First Horizon, Iberiabank in year's second-biggest bank merger
First Horizon in Memphis, Tenn., and Iberiabank in Lafayette, La., announced Monday they are merging in the second-biggest bank deal of 2019.
The $43.7 billion-asset First Horizon said in a press release that it will pay stock for the $31.7 billion-asset Iberiabank. The deal would be valued at $3.9 billion, based on the exchange ratio, First Horizon's closing stock price on Friday and shares of Iberiabank stock outstanding on July 31. The deal is expected to close in the second quarter.
Under terms of the deal, which the companies framed as a merger of equals, First Horizon shareholders will own 56% of the combined company. The merged institution will have $75 billion in assets, $57 billion in deposits and $55 billion in loans across 11 states.
The merger “is an exciting milestone and the logical next step in the continued successful transformation of our company,” Bryan Jordan, First Horizon’s chairman and CEO, said in the release.
“Separately, we are both formidable organizations with strong track records, great businesses and talented bankers,” Jordan added. “Together, First Horizon and Iberiabank will create a powerful new company driven by our shared commitment to our customers, communities, shareholders and the employees we serve.”
The companies said the deal will allow them to invest more in advanced technologies and innovation. The combined company will also have a more diverse revenue model and more products for commercial and retail customers.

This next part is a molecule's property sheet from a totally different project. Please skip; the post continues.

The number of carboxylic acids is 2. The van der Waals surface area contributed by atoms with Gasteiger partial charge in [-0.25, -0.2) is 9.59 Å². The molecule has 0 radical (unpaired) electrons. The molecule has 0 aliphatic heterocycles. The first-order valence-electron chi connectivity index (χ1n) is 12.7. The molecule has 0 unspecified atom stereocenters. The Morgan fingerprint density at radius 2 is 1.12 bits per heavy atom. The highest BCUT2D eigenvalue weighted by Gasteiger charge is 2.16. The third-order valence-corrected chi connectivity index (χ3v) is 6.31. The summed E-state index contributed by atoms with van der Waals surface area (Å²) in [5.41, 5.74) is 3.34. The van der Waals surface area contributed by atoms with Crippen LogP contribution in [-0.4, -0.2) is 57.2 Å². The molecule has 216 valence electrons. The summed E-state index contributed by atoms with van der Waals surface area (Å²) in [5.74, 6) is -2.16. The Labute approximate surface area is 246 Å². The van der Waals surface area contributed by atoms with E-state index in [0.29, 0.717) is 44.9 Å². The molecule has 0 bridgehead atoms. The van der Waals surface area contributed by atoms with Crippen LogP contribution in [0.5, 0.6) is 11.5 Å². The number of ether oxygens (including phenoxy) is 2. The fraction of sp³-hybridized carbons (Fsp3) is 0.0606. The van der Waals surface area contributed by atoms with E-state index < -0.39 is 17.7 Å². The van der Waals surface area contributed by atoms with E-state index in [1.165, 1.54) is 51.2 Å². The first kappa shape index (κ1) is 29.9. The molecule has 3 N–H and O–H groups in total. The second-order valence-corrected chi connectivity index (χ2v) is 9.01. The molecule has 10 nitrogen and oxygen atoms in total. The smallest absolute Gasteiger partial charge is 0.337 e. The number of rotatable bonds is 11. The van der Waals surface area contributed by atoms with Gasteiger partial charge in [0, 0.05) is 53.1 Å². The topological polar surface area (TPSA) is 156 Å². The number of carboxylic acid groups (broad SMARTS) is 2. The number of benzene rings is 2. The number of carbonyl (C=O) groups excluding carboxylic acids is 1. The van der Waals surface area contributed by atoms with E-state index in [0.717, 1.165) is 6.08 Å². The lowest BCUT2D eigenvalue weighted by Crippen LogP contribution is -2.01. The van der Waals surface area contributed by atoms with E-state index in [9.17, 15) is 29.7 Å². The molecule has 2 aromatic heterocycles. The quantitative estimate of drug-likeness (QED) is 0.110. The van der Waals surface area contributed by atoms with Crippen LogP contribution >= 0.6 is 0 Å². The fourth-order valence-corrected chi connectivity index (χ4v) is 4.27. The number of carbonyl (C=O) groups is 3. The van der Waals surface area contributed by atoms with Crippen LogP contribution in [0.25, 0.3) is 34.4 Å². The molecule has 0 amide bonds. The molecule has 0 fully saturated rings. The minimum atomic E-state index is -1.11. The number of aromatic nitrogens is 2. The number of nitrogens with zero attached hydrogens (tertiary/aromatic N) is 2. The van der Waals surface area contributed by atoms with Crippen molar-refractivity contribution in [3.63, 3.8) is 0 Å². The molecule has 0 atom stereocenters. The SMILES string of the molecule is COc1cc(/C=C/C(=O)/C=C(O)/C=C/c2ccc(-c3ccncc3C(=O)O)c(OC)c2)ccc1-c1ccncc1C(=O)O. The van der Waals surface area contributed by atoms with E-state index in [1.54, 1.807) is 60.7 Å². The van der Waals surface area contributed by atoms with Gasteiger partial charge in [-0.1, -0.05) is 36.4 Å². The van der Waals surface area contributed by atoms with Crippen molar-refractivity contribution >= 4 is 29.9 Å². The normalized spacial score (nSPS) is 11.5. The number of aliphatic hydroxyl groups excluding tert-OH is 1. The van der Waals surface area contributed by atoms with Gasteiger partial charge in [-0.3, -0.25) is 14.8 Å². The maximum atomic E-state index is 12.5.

First Horizon said it expects the deal to be 16% accretive to its 2021 earnings per share and 22% accretive for Iberibank, including the expected impact from the Current Expected Credit Loss standard.
First Horizon plans to cut $170 million in annual noninterest expenses, representing a quarter of Iberiabank's annual operating expenses, by reducing redundant overhead, branches, operations and computer services. The combined company should have an efficiency ratio of 51%.
First Horizon said it expects to incur $440 million in merger-related expenses, which includes $20 million allocated to the Louisiana First Horizon Foundation. It should take the company about two years to earn back the estimated 5% dilution in its tangible book value.
The company will be based in Memphis, with a regional banking headquarters in New Orleans.
Jordan will remain CEO, while Daryl Byrd, Iberiabank’s CEO, will become executive chairman. William Losch III will remain chief financial officer, and Anthony Restel, Iberiabank’s CFO, will become the the company’s chief operating officer.
David Popwell, Susan Springfield and Tammy LoCascio will continue to serve as First Horizon executives. Iberiabank’s Michael Brown, Terry Akins and Beth Ardoin will join the combined company.
The 17-member board will include nine directors from First Horizon and eight from Iberiabank.
The companies have pledged $10 billion to community benefit plans to increase access to financial resources and support for low- and moderate-income communities in the Southeast.
Morgan Stanley and Sullivan & Cromwell advised First Horizon. Keefe, Bruyette & Woods and Simpson Thacher & Bartlett advised Iberiabank.